Brazil Acts As Portugal’s Colony

 Brazil Acts As Portugal's Colony

Brazil’s TV Record
coverage of the European football championship
was unacceptable. For this reason, it was good to see Greece beat
Portugal in the final even though one could share the disappointment
of the Portuguese fans. TV Record closed its transmission fast
and we did not see the Greek team receiving its trophy.
by: John
Fitzpatrick

Brazil declared its independence from Portugal in 1822 but if you had watched
the television coverage of the European football championship you would have
thought Brazil was still under the Portuguese heel.

Only one non-subscription
station, TV Record, showed the games and the commentary when Portugal was
playing was scandalously biased. The commentator made no attempt to hide his
support, urging the team on—"vai, vai, Portugal!! (go, go,
Portugal)—and stretching his vocal cords to the limit with exaggerated
"GOOOOOOOOOOOOOOOOOOOOOOOOOOOOOOOOOOOOOl" calls whenever the team
scored.

Not only this, but he
kept making cozy references to the Portuguese "colony" (colônia)
not community (comunidade) in Brazil as though we were still living
in colonial times.

The fact that several
of the teams Portugal faced, such as Spain, England and Holland, also have
substantial communities here was barely mentioned. The Dutch even colonized
a part of the Northeast for about 30 years and left their mark on places like
Recife, while it was the English who brought the Portuguese crown to Brazil
to flee Napoleon’s armies.

This biased coverage assumed
that Brazilians should automatically be supporting Portugal even though few
people have any direct relationship with Portugal and many other nationalities,
including Italians, Germans, Russians, Japanese, Lebanese, Armenians have
done more to develop Brazil than the Portuguese ever did.

Greeks are not thick on
the ground here but there is a Greek community—and Brazilians of Greek
descent—whose feelings were totally swept aside in an insulting manner.

One understandable reason
why many Brazilians were rooting for Portugal was the fact that the Portuguese
manager, Felipe Scolari, and one of the team’s top players, Deco, are Brazilian.
Scolari led Brazil to its World Cup triumph in 2002, but headed off to Europe
immediately afterwards.

Another reason was that
one of Portugal’s top player, Figo, plays alongside Brazilian idols, Ronaldo
and Roberto Carlos, as well as English superstar, David Beckham, for Real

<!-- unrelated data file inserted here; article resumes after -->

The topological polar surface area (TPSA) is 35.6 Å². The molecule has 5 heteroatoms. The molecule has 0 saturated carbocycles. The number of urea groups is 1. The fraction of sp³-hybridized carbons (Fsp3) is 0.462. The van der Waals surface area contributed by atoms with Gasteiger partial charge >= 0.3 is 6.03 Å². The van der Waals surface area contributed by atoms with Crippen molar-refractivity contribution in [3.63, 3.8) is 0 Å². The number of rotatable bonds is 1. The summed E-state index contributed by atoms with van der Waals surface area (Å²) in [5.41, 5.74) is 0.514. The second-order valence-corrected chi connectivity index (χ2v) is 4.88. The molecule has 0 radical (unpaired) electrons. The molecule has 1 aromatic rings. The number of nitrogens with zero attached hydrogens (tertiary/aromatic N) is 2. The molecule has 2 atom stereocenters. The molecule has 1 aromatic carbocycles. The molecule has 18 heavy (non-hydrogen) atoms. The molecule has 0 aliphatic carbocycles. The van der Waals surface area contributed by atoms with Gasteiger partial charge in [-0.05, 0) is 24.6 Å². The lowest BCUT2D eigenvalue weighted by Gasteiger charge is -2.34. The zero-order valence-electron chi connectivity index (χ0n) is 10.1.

Madrid.

Despite these points,
TV Record coverage was unacceptable. For this reason, it was good to see Greece
beat Portugal in the final even though one could share the disappointment
of the Portuguese fans as they watched their team’s hopes fade away in their
own capital.

TV Record closed its transmission
within a minute of the final whistle and we did not see the Greek team receiving
its trophy. You can be sure this would have been shown in its entirety had
Portugal won.

Making Haiti a
Political Football

Talking of football, the
Brazilian national team might be playing in strife-ridden Haiti in August.
The idea is to try and disarm the gangs and militias which have made this
poverty-stricken country the poorest in the western hemisphere and an economic
basket case.

A contingent of Brazilian
troops is there at the moment, heading a United Nations peacekeeping force,
and if stars like Ronaldo, Ronaldinho Gaúcho and Kaká could
help bring about an end to violence then they would make the troops’ tasks
easier.

However, there are already
reports that Brazilian diplomats are worried that instead of promoting peace
and love the match could lead to the opposite, with rival gangs fighting to
get admittance.


John Fitzpatrick is a Scottish journalist who first visited Brazil in 1987
and has lived in São Paulo since 1995. He writes on politics and
finance and runs his own company, Celtic Comunicações – www.celt.com.br
– which specializes in editorial and translation services for Brazilian
and foreign clients. You can reach him at jf@celt.com.br.

© John Fitzpatrick
2004

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